Every 4½ minutes, a baby is born with a major birth defect in the United States. Major birth defects are conditions present at birth that cause structural changes in one or more parts of the body. They can have a serious effect on health, development, or functional ability. In Ohio, this is approximately 4,500 babies each year.
One birth defect is 100% preventable, Fetal Alcohol Spectrum Disorders or FASDs. FASDs are a group of conditions that can occur in a person whose mother drank alcohol during pregnancy and is the leading known cause of mental retardation in the United States. FASDs contribute to learning disabilities, mental illness, juvenile delinquency, school dropouts, homelessness, crime and unemployment. Furthermore, studies have also shown that the use of alcohol by fathers contributes to such things as low birth weight.
Today is a day of awareness of that preventable birth defect, International Fetal Alcohol Spectrum Awareness Day. Each year on September 9, people around the world gather for events to raise awareness about the dangers of drinking during pregnancy and the plight of individuals and families who struggle with Fetal Alcohol Spectrum Disorder. This day was chosen so that on the ninth day of the ninth month of the year, the world will remember that during the nine months of pregnancy, a woman should abstain from alcohol.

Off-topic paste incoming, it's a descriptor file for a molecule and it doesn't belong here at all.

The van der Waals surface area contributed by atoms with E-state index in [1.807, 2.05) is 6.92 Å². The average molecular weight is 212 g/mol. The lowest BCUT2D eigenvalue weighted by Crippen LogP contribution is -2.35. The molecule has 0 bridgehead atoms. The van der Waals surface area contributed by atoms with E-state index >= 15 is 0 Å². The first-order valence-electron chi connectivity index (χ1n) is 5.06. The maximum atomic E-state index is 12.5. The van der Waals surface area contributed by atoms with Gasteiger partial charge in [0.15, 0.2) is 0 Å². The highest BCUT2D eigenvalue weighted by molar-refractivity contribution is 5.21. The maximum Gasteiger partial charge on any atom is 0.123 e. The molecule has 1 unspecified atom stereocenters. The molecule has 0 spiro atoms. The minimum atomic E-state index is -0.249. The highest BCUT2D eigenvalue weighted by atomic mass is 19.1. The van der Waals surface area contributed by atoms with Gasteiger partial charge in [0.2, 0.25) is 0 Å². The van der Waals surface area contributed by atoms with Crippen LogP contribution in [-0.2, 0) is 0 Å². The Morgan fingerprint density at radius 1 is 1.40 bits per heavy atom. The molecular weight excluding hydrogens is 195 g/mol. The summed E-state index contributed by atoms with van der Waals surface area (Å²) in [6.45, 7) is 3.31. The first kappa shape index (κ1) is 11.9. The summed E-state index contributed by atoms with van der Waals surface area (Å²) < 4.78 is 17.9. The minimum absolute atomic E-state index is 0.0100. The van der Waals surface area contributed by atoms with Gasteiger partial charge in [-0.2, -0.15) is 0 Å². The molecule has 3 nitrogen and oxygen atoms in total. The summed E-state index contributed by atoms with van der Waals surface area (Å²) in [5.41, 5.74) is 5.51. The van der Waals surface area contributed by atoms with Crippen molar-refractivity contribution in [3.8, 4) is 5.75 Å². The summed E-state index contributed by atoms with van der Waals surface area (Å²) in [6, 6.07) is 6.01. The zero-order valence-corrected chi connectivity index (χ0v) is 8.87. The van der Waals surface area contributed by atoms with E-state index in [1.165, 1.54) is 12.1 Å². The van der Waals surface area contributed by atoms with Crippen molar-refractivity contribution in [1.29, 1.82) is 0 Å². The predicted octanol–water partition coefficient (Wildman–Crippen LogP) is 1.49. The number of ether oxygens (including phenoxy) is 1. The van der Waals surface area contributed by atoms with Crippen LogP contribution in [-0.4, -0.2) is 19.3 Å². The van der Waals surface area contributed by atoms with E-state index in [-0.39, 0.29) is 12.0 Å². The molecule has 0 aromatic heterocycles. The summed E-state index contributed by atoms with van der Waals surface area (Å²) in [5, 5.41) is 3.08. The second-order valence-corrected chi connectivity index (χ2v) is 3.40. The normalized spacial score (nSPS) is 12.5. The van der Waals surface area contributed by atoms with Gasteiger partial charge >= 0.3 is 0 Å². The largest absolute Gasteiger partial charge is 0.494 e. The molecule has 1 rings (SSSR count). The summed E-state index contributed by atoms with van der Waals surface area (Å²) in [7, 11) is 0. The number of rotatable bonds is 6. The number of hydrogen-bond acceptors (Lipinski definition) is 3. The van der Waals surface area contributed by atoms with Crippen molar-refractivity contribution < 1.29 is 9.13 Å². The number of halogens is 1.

Melinda Slusser, Superintendent of the Ottawa County Board of Developmental Disabilities, indicates that awareness is an important first step to preventing FASD. “FASD is 100 percent preventable,” Ms. Slusser said. “Awareness can be one of the most deciding factors in bringing about positive change. Women who are pregnant or thinking about becoming pregnant need to know that no amount of alcohol is safe, not a single drop.”
The Substance Abuse and Mental Health Services Administration reported in a national survey in 2008 that 10.6 percent of pregnant women age 15 to 44 reported current alcohol use. In addition, 4.5 percent reported binge drinking, which is four or more drinks in a row, and 0.8 percent reported heavy drinking. The number of women who engaged in binge drinking during the first-trimester of pregnancy more than doubled in comparison to the previous survey period.
To help increase awareness of FASD and its life-long effects, the State of Ohio created a task force in 2003, which is composed of several state agencies, prevention professionals, educators and parents or caregivers of children with FASD. The task force promotes abstaining from alcohol during pregnancy to prevent FASD, urging women not to drink a single drop.
Locally, we ask that you observe a “Minute of Reflection” this September 9th at 9:09 a.m. and remember all those affected by FASD and urge all mothers expecting babies to abstain from the use of alcohol during this important time in the development of their families. Fetal Alcohol Spectrum Disorders are 100% preventable.